Think about it. If a local government places increased land restrictions on new development, there’s less land to develop on. If there’s an increasing population, this presents an obvious problem. Of course, housing developments can be constructed taller, but then you also have to deal with the fact that sometimes restrictions on building heights also exist. Because there’s less housing available for people to buy or rent, housing prices and rents go up. This is just basic economics – supply and demand. As supply decreases and demand increases, the market price increases. I’m not saying this is the case in all situations, but it is a factor. Additionally, Mises notes that “Governments usually resort to price control when they have inflated the money supply and people have begun to complain about the resulting rise in prices” [von Mises, Ludwig. Economic Policy: Thoughts for Today and Tomorrow (Mises Institute, 2006). 41.]. But politicians can’t be bothered with the reality of such things; they have a campaign to run and votes to vie for.

In the following quote, Sowell actually touches on the issue of government intervention ultimately resulting in people paying higher proportion of their income over time, which is apt regarding the Bernie tweet featured for this post.

Although many people see government intervention as necessary to produce ‘affordable housing,’ history as well as economics says otherwise. Prior to the advent of large-scale government involvement in the housing market, people tended to pay a smaller proportion of their incomes for housing, even though incomes in earlier times were lower. Back in 1901, Americans spent a smaller proportion of their income on housing than they did a century later–23 percent in 1901 versus 33 percent in 2002-03. New Yorkers paid 24 percent of their incomes for housing in 1901 and 38 percent in 2003, even though real income had quadrupled over that span of time. Even in California, home prices were much lower, and very similar to home prices elsewhere in the nation, before local building restrictions became severe in many parts of that state during the 1970s. Just as building new housing for the affluent tends to lower housing prices for all classes of people, so restricting housing tends to raise all housing prices, including the prices of housing that were once affordable.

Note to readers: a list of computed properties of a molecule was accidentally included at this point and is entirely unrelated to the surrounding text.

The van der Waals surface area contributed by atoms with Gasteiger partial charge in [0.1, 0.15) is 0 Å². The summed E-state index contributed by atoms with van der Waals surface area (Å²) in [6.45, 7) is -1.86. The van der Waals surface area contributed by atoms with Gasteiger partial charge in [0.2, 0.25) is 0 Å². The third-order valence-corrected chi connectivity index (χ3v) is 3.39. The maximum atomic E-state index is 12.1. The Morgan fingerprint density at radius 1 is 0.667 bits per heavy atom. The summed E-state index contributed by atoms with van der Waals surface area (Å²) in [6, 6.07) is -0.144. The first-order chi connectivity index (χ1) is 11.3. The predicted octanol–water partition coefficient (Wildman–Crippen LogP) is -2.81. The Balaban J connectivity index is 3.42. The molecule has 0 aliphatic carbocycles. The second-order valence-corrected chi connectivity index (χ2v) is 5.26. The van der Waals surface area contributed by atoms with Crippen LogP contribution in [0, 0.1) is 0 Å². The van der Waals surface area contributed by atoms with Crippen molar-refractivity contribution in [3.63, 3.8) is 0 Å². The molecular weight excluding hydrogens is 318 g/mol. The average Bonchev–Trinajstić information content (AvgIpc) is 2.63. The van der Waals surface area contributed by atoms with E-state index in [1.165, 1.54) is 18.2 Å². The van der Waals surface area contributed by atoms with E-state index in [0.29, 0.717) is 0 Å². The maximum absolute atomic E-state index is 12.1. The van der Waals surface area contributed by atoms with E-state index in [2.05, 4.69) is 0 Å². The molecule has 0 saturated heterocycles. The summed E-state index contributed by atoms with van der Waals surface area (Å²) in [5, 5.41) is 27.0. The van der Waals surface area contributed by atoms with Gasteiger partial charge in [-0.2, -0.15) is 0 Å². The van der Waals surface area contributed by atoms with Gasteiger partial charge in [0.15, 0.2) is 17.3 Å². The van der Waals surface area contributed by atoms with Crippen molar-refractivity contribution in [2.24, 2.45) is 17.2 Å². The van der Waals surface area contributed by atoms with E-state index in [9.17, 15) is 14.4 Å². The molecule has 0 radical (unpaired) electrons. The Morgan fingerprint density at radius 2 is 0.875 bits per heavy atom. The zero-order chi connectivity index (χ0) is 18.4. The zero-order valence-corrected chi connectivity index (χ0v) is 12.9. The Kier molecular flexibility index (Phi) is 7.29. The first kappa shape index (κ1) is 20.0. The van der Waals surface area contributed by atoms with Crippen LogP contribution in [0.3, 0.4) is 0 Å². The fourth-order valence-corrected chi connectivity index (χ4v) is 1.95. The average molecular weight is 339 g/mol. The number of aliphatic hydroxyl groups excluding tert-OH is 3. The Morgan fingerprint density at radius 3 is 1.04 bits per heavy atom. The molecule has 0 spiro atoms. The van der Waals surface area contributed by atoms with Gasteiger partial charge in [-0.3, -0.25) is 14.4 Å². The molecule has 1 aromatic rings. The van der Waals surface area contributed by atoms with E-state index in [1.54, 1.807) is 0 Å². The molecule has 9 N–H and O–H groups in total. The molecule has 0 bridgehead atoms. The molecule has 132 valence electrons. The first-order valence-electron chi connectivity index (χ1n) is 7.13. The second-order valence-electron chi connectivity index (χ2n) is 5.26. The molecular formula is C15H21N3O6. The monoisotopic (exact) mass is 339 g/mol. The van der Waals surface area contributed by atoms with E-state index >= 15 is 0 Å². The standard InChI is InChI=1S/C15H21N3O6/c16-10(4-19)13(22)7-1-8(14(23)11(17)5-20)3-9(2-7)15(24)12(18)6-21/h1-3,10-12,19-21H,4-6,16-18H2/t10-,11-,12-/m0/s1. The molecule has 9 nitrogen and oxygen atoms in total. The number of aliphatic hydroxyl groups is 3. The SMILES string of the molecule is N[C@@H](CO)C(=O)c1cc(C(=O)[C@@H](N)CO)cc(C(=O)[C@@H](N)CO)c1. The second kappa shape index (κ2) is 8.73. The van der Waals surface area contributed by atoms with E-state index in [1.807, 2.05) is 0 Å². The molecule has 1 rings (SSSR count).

Sowell, Thomas. Applied Economics (NY: Basic Books, 2009). 109.

Isabelle Morales, in “Bernie Sanders Wants to Impose National Rent Control,” notes that the very article Sanders linked to in the tweet actually attributes some of the blame to “government control over the private housing market.” Yes, the very thing that Sanders wants to do…at the national level.

It seems that few take the time to ask the question, “Why is housing becoming more expensive in certain areas?” Or, if they do ask the question, the assumption is most definitely, “It’s the greedy landlords’ fault.” That is, of course, what we essentially hear from Sanders and other Democrats (though Bernie is not truly a Democrat), it’s the greedy capitalists’ fault and therefore government must step in to solve the problem that the greedy capitalists have created. Such, however, is an overly simplified approach to the situation and those in politics ought to know better. Of course, they likely do know better, but sometimes the economic reality of things doesn’t comport with the politically correct agenda. It’s much easier to garner votes for office by saying someone else is to blame and that only government – specifically the politician or political party – can fix it. The politicians don’t take responsibility for the failures of such policies, but instead use the failures for their next campaign for more government involvement — a vicious spiral of increased government control of the economy and our lives. Hazlitt, writing in the latter half of the 20th century, touches on this very point.